"I love eating. I think eating is probably my second passion," Bui laughs. "Fashion first, food next". Throughout lunch, Bui happily shares her go-to dining places around the city. From Otto e Mezzo for Italian, to Mrs Pound for a fun night out, Ho Lee Fook for its short ribs, Sift for a cupcake fix, and Catch on Catchick for brunch, Bui is a walking guidebook to Hong Kong's best eats.

Japanese is her favourite cuisine, followed closely by Italian. Japanese for its wide-ranging varieties of foods - "they have a speciality in everything" - and Italian because it is comforting and easy, she says.

Bui's next two choices for her main course reflect her love for the two cuisines. The maple roasted black pork belly sitting on sautéed lardon and Brussels sprouts is reminiscent of a crispy-skinned roast porchetta, while the tossed crispy garlic, porcini and quinoa spaghetti topped with an onsen egg and shaved parmesan is clearly Asian-inspired. The latter dish is the clear winner. "Look how beautiful this egg yolk is," Bui says, as she gently breaks the onsen egg, coating each strand of garlicky spaghetti and bite-sized tempura vegetables in soft yolk.

Being in the fashion industry, Bui is either constantly on the move meeting clients, travelling for inspiration, or bent over her designs for hours on end, embroidering and embellishing. Health, not such a big concern a few years ago, has become a priority. "If I want to become the person I want to be, I need to be healthy and energetic enough to do it right. If I want my business to continue thriving ... health is quite an important part," she says.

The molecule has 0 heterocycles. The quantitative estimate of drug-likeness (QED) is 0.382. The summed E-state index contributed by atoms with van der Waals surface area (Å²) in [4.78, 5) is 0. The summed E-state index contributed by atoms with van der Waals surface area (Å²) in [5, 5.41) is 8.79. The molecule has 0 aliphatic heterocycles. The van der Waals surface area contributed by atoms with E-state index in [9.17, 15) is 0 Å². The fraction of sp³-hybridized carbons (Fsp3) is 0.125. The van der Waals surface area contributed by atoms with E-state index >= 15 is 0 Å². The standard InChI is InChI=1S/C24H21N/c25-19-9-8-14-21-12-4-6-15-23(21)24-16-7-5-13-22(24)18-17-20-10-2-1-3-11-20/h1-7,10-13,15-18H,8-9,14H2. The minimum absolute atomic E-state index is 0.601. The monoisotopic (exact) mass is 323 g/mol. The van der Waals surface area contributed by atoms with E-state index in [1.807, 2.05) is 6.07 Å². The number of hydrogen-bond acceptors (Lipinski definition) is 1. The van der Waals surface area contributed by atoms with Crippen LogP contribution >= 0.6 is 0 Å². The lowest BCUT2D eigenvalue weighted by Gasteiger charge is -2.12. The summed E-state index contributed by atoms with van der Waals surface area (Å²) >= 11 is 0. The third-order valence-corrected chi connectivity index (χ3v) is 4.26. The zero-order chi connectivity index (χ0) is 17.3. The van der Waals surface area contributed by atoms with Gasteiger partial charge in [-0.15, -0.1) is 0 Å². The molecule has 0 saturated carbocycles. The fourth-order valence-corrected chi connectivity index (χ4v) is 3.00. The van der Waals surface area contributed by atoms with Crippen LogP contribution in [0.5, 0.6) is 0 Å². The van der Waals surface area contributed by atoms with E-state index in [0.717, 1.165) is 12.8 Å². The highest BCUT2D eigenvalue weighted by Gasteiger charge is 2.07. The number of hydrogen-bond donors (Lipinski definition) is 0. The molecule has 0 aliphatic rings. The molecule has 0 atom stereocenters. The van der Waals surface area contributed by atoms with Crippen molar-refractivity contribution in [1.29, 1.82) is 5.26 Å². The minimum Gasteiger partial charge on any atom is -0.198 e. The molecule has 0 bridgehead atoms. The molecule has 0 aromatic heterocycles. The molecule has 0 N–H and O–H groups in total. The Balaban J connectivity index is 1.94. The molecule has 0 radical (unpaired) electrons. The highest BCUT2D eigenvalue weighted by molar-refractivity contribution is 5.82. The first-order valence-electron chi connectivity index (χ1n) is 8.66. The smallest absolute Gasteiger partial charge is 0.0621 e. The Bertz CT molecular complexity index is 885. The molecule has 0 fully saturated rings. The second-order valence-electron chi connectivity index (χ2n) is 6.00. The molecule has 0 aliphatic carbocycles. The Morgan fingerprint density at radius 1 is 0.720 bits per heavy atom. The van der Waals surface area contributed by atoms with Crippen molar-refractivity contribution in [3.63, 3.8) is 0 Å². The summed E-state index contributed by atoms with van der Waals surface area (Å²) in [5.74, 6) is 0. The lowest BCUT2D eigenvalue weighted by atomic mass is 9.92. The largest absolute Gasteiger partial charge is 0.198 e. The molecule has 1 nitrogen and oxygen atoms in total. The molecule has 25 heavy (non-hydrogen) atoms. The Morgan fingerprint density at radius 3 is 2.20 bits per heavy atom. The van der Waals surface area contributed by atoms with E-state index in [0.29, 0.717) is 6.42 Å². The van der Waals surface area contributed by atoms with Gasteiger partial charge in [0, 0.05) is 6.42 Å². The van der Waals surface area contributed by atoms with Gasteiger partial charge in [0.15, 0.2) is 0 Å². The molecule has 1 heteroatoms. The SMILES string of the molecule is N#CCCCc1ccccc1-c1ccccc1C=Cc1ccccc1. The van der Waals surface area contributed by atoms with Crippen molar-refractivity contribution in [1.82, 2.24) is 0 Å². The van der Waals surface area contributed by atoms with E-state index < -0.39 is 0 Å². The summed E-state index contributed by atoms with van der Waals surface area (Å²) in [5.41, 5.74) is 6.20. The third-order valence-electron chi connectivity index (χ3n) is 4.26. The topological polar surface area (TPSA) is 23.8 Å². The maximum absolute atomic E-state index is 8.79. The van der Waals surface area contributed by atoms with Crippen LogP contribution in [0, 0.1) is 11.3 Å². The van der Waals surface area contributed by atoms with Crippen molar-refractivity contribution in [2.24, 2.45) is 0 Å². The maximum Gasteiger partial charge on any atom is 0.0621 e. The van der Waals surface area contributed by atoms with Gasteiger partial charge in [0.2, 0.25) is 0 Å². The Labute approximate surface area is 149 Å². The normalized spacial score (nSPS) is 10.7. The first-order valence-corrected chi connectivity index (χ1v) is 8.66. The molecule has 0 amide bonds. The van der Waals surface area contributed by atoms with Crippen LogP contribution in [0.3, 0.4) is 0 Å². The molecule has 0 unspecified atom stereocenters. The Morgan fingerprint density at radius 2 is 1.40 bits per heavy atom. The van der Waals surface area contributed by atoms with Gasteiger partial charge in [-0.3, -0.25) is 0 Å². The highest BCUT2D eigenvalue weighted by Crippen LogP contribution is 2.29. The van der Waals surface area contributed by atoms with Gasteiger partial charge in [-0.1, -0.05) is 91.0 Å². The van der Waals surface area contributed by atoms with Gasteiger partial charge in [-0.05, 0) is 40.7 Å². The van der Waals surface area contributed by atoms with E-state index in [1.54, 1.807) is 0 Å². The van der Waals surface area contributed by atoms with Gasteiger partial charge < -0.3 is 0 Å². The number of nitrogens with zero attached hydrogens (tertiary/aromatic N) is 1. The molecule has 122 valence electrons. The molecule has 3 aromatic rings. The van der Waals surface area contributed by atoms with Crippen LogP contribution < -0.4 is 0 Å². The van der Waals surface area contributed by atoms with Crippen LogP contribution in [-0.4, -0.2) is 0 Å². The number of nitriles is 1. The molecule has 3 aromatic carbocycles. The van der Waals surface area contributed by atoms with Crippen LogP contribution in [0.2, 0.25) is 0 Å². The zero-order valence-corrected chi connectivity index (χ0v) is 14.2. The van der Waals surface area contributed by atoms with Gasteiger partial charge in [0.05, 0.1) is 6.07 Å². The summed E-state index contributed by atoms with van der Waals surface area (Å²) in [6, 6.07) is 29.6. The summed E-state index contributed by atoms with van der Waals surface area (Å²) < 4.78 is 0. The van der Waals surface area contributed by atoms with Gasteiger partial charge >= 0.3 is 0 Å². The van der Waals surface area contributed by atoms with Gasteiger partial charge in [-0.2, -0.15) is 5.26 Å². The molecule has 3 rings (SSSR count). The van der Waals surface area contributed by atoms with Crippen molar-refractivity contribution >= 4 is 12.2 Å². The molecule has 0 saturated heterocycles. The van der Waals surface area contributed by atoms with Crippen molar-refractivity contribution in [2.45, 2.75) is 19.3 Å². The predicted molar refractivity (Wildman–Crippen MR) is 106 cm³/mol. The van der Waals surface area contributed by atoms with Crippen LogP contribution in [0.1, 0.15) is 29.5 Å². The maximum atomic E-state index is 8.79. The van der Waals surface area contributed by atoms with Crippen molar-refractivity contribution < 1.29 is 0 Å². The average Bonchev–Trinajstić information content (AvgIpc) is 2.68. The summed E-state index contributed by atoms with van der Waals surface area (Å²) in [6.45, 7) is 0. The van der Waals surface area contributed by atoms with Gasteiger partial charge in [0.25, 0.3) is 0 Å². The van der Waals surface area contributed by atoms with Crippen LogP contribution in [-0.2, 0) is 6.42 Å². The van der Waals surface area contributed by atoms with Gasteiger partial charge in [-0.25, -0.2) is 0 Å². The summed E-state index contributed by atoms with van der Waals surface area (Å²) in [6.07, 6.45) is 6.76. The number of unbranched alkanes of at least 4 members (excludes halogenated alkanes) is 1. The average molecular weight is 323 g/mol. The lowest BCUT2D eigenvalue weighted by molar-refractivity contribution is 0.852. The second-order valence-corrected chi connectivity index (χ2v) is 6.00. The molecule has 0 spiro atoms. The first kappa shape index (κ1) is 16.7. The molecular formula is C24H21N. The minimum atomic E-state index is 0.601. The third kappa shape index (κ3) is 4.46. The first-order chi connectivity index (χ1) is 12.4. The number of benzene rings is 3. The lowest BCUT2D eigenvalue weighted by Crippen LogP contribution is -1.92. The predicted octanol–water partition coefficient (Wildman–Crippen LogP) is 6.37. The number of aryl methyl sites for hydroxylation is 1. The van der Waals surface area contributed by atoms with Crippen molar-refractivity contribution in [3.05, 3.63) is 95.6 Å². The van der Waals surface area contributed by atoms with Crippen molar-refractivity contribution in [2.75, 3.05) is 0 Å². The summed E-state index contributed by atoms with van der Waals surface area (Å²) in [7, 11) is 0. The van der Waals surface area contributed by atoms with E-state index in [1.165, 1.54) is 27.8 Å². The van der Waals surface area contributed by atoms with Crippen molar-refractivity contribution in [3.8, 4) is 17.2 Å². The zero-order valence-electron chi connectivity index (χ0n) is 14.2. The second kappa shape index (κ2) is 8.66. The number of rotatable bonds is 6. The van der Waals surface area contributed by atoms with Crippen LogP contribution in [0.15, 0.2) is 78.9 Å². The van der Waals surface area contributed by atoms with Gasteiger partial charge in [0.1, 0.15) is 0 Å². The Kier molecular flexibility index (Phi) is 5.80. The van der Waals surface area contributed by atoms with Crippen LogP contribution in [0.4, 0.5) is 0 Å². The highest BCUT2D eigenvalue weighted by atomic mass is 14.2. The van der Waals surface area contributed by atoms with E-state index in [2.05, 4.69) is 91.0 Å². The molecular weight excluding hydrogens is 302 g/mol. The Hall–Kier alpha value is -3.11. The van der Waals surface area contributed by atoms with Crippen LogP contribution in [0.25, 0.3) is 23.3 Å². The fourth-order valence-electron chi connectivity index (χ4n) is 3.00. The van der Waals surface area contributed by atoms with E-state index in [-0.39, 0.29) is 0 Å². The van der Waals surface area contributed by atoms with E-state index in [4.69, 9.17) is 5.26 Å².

Bui maintains a fairly healthy lifestyle, cutting out some meats from her diet, and going vegetarian for certain days. Cocktails, however, she can't stay away from. Her stomping ground is The Woods, founded by long-time friend Victoria Chow. "They actually named a cocktail after me on the new summer menu," Bui says. "The Bunny", a cocktail made with carrots, is based on a nickname Bui's friends gave her during her college years when she wouldn't stop talking about rabbits during a first-year project. The name Melissa Bunny stuck, and Bui incorporated the nickname into her work philosophy, affectionately calling her creative journey a "cotton tale".

With four collections under her belt, the next chapter of her "cotton tale" involves developing an e-commerce website, and one day bringing her brand to fashion week in one of her favourite cities, Paris.

"There's something about France that is just effortless," she says. On her last visit a few months earlier, she dined on fresh seafood platters, and observed people from little cafes along cobblestoned paths. There was lots of inspiration. She stumbled on a tiny bead shop, picking up new samples to create new embroidery designs for the next season. A short detour to Versailles also proved worthy, where she was inspired from the fabrics and the colours of Marie Antoinette's rooms.

Dessert arrives, a sticky lemon cake served with ginger sorbet. The dense cake is sharp and tangy, complementing the lightly spiced ginger sorbet. Bui, who is not normally a dessert person, is impressed, saying this might be her favourite course of the afternoon.

Bui says: "I can totally imagine a crazy birthday lunch or dinner [here] where everyone has to wear a hat fascinator." With lunch over, Sham, the owner of maison es, has quietly slipped into the restaurant in a pale pink chef's uniform. Bui walks over full of compliments, no doubt to plan her next party at this quaint little gem.

Stephanie Ip